Belfast Telegraph

Roy Keane: I'm not an animal, I don't need tamed

By Vincent Hogan

The working day began in 'Dicey's Diner', a tiny, green, metal cabin by the training-pitch, out of which Roy Keane emerged just after 9.30am.

With a clipboard in one hand, bottle of water in the other, he moved to the field in conversation with fitness coach Dan Horan.

For half an hour they tended to the banal duties of preparation – positioning cones, setting down rope-ladders – before striding across the car park accompanied by goalkeeping coach Seamus McDonagh to check the gym.

New Republic assistant boss Keane stopped for every request, posing for pictures, signing autographs, returning a breezy 'good morning' to anyone who tossed the greeting in his direction. He looked comfortable.

This man whose life story gets presented to the world in a blizzard of metaphors – and who would, before the day was out, summon two remarkably stark ones of his own – seemed tranquil. He could be overheard discussing coaching licences with McDonagh and the career experiences of old colleagues.

Watching him, you couldn't help but wonder what life must be like being Roy Keane.

Would Ulsterman Martin O'Neill, perhaps, prioritise trying to "tame" him?

"I hope not," he sighed to a great throng gathered between the mirrored walls of The Grand Hotel in Dublin.

"There's nothing to tame, you know. I'm not some sort of animal, you know what I mean? I'm a footballing man, I like to work hard and push people and I suppose that I have got that slightly wrong on one or two occasions over the years.

"But, generally speaking, I look back and think I got a lot of it right. The day I lose any passion for football, I will keep well out of the game.

"When you're talking about having passion for the game, being demanding, if that's a problem for people there's something wrong, you know."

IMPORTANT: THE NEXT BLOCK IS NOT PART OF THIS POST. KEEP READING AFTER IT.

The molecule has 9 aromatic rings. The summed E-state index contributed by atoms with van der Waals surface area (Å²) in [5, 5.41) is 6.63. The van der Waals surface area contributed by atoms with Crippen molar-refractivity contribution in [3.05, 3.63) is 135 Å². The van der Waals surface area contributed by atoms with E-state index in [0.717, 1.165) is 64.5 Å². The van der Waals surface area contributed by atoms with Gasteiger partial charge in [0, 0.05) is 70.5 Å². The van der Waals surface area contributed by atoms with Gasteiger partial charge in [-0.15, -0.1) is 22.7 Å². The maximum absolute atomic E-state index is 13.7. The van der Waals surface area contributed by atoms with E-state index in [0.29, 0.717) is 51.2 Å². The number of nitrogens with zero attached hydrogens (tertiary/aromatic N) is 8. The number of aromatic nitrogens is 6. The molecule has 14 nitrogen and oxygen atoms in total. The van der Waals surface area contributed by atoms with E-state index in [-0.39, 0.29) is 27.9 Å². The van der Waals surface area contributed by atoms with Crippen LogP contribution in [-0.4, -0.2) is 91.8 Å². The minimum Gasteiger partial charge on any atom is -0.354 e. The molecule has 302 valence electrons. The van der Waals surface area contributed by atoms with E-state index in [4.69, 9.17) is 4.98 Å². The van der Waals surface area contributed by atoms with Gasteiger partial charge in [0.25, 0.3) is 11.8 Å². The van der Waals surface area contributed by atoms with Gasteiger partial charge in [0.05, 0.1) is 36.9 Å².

Keane has a depth that nobody ever quite gets to explore. Just about his entire adult life has been spent in the narrow, shallow world of professional football, so he recognises all the phoney intimacies that pass for normality here.

The exaggerated friendliness of back-room staff; the surface earnestness of media, their tone feigning personal interest as distinct from hunger for a story; the tremulous awe of fans. Roy looks out at a largely artificial world and feels little apparent fondness for it.

Yesterday wasn't about the Republic or football. It certainly wasn't about tomorrow night's friendly against Latvia, for which the radio ads rather pointedly declare "Be there, it's all about to kick off!"

Yesterday was about obsession and voyeurism, about the circus-animal distance that still prevails between Keane and an Irish audience.

He would do three separate media sittings, each one punctuated by questions arcing towards his dark side, his short fuse.

He wilfully salts these briefings with black humour. As O'Neill's number two, did he maybe see himself in the role of friendly uncle to the players? "Yeah, I could be, if things go well," he shrugged with that alligator grin.

"I know people can believe what they hear and read and if they're thinking that some monster's going to turn up and, all of a sudden, I'm quite placid...."

His own two words then. Animal. Monster.

He continued: "We've had a lovely few days, the hotel's been lovely (smiling), the food has been excellent, the training ground is lovely... no pot-holes, we've had footballs, it's been great, bibs, everything. Major progress!"

Yesterday, Keane made clear the improbability of any rapproachment with Sir Alex Ferguson, delivering some veiled reference to "lies" and remarking pointedly "that's for another day."

He spoke of his "massive respect" for O'Neill, yet was quick to assert that their relationship would be defined only by the sharp imperatives of business.

"We're certainly not buddies," he stressed.

On O'Neill's view that Keane had been ill-advised in Saipan? "Martin is entitled to be wrong!"

And on the manager's ITV joke that Keane could now play the "bad, bad cop" to his "bad cop", Keane observed "I think Martin got it wrong! I'm going to be good cop. You don't know Martin as well as you think you do – he makes me look like Mother Theresa.

"It goes to show how strong Martin is as, unfortunately, people might see me as a threat, or some sort of trouble maker," he said.

"People think I'm a little bit crazy but I would have been crazy to turn it down."

The prodigal was home. Sleeves rolled up and ready to go.

Belfast Telegraph


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